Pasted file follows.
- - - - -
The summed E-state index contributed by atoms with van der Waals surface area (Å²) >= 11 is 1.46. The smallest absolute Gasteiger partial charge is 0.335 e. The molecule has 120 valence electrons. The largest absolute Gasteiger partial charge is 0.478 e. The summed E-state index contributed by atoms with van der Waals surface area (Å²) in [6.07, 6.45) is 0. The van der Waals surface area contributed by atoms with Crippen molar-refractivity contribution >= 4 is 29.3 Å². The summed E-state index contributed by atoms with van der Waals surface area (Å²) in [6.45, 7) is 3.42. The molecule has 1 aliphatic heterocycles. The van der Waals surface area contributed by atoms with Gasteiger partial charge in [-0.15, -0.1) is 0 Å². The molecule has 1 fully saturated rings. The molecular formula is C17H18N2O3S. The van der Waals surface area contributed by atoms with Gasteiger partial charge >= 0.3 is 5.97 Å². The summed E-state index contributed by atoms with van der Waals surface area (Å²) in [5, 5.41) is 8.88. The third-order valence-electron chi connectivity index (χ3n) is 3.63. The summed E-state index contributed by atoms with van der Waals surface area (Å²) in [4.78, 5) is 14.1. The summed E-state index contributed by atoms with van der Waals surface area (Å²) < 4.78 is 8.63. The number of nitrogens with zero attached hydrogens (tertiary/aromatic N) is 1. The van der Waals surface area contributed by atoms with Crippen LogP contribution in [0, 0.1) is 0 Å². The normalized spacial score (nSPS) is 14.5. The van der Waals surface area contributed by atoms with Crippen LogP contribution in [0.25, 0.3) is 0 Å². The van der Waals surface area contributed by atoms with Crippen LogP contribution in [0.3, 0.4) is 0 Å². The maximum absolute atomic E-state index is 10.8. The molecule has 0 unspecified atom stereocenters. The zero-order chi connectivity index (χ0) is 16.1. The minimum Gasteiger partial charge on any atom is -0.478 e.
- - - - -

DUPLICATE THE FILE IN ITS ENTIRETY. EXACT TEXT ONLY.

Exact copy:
The summed E-state index contributed by atoms with van der Waals surface area (Å²) >= 11 is 1.46. The smallest absolute Gasteiger partial charge is 0.335 e. The molecule has 120 valence electrons. The largest absolute Gasteiger partial charge is 0.478 e. The summed E-state index contributed by atoms with van der Waals surface area (Å²) in [6.07, 6.45) is 0. The van der Waals surface area contributed by atoms with Crippen molar-refractivity contribution >= 4 is 29.3 Å². The summed E-state index contributed by atoms with van der Waals surface area (Å²) in [6.45, 7) is 3.42. The molecule has 1 aliphatic heterocycles. The van der Waals surface area contributed by atoms with Gasteiger partial charge in [-0.15, -0.1) is 0 Å². The molecule has 1 fully saturated rings. The molecular formula is C17H18N2O3S. The van der Waals surface area contributed by atoms with Gasteiger partial charge >= 0.3 is 5.97 Å². The summed E-state index contributed by atoms with van der Waals surface area (Å²) in [5, 5.41) is 8.88. The third-order valence-electron chi connectivity index (χ3n) is 3.63. The summed E-state index contributed by atoms with van der Waals surface area (Å²) in [4.78, 5) is 14.1. The summed E-state index contributed by atoms with van der Waals surface area (Å²) < 4.78 is 8.63. The number of nitrogens with zero attached hydrogens (tertiary/aromatic N) is 1. The van der Waals surface area contributed by atoms with Crippen LogP contribution in [0, 0.1) is 0 Å². The normalized spacial score (nSPS) is 14.5. The van der Waals surface area contributed by atoms with Crippen LogP contribution in [0.25, 0.3) is 0 Å². The van der Waals surface area contributed by atoms with Crippen LogP contribution in [0.3, 0.4) is 0 Å². The maximum absolute atomic E-state index is 10.8. The molecule has 0 unspecified atom stereocenters. The zero-order chi connectivity index (χ0) is 16.1. The minimum Gasteiger partial charge on any atom is -0.478 e.